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The Pride of Savages
Warriors of the Rainbow [True Warrior] by Wei Te-Sheng
© 2013 James LaFond
This is a John Woo production so I knew it would be bloody and beautiful. This is about the Japanese occupation of the Wushe Mountains of Taiwan, and the resistance they met at the hands of the headhunters of the Wushe clans. There are a lot of similarities to this story and the story of the Spartan 300 at Thermopylae, down to the number of suicidal defenders. Also, like 300, Sediq Bale [True Warrior] is largely focused on warrior ethics.
For example, once ‘civilized’ by the Japanese occupiers, the women become internal spies against insurrection, and the men know to keep their plans secret. There are war songs which the men sing to their enemies while killing them, and to each other while on the move, with lines like:
“When you bleed the animosity between you and me no longer exists.”
“Only brave souls are allowed to enter [along the rainbow bridge].”
“The reddened earth is silent.”
“Your hatred darkens the heavens and earth.”
“I’ll show you the pride of savages.”
“Entrust your hatred to the clouds and mists.”
I can watch film depictions of aboriginal slaughter of civilized oppressors all day long. Give me Custer killed a dozen ways, and Lord Chelmsford skewered by a Zulu asagi all day long. I don’t really know what it is in me, but I have always ‘felt’, not thought, but ‘felt’ that any conqueror who is not just content to win, but must also socially engineer the conquered out of existence, deserves to be slaughtered to the last person. In my mind genocidal policies should be repaid in kind.
The depiction of the Japanese occupiers is well done and not without sympathy. The interesting thing is that the Japanese treatment of aboriginal people in Southeast Asia, Indonesia and Micronesia was conducted so much along European lines [except for the Japanese use of cannibalism as a supplement for troop rations] that this film depiction of it almost seems like a story of the American frontier.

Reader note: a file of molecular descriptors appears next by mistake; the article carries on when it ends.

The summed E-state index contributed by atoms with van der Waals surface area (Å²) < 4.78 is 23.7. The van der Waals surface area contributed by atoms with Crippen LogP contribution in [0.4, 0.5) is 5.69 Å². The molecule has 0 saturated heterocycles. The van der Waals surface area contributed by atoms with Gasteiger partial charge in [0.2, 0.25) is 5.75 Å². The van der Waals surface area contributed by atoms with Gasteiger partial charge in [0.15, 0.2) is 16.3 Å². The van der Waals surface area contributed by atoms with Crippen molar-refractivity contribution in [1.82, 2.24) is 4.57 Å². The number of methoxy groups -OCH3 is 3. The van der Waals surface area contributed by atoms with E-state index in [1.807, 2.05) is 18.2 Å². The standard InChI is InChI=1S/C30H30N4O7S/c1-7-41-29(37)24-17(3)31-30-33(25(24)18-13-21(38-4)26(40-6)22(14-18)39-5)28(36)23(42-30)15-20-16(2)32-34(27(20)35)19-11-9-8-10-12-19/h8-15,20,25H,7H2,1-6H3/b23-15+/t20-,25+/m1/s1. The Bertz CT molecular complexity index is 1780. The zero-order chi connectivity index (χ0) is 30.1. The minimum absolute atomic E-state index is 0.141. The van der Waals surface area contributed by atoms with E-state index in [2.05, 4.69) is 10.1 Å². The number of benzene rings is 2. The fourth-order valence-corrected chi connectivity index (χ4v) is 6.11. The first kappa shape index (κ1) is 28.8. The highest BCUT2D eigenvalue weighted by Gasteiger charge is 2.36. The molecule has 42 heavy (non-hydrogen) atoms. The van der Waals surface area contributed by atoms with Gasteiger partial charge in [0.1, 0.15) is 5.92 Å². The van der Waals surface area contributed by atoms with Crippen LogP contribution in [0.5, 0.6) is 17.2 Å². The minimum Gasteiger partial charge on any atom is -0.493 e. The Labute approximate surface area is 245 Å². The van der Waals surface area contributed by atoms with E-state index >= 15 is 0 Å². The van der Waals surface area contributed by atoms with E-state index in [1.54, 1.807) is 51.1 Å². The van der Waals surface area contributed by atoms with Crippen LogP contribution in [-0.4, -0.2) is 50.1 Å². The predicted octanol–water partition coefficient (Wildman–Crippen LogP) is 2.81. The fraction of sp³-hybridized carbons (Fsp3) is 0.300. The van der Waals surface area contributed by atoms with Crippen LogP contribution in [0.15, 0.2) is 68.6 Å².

A good example is child abuse. Child beating is an intricate part of Japanese and European acculturation, and until the 1980s was common in state run schools [I saw many child beatings and was myself beaten in the 1970s in Maryland and Pennsylvania schools]. This domestic and educational brutality has tended to shock aboriginal peoples who generally have no child-beating traditions. In this film the casual brutality of Japanese/European culture is shown as an underlying reason for the revolt by 6 clans of headhunters, who prove to be far less savage than the Japanese.
My favorite Japanese character is General Kamada Yahiko, who is a vein-popping heart-attack bound hothead of the first order, who refers to clan leader Mouna Rudo as “That old bastard!”
This is a heart-wrenching movie because you know, as is usual in war, that the more virtuous side is doomed to be crushed by the force that is closest to pure evil. Perhaps that is why these movies are so compelling; and why I will watch depiction after depiction of doomed revolts against inhumane oppression, because I am a slave to an all-powerful government just like Mouna Rudo was, but that I live in the time of hopelessness that he sought death to escape, that time when no man would be able to rise up as a warrior and say 'no' to the machine that owns him.
Sediq Bale is one of my all time favorite tribal suicide movies, a genre I am strangely drawn to.
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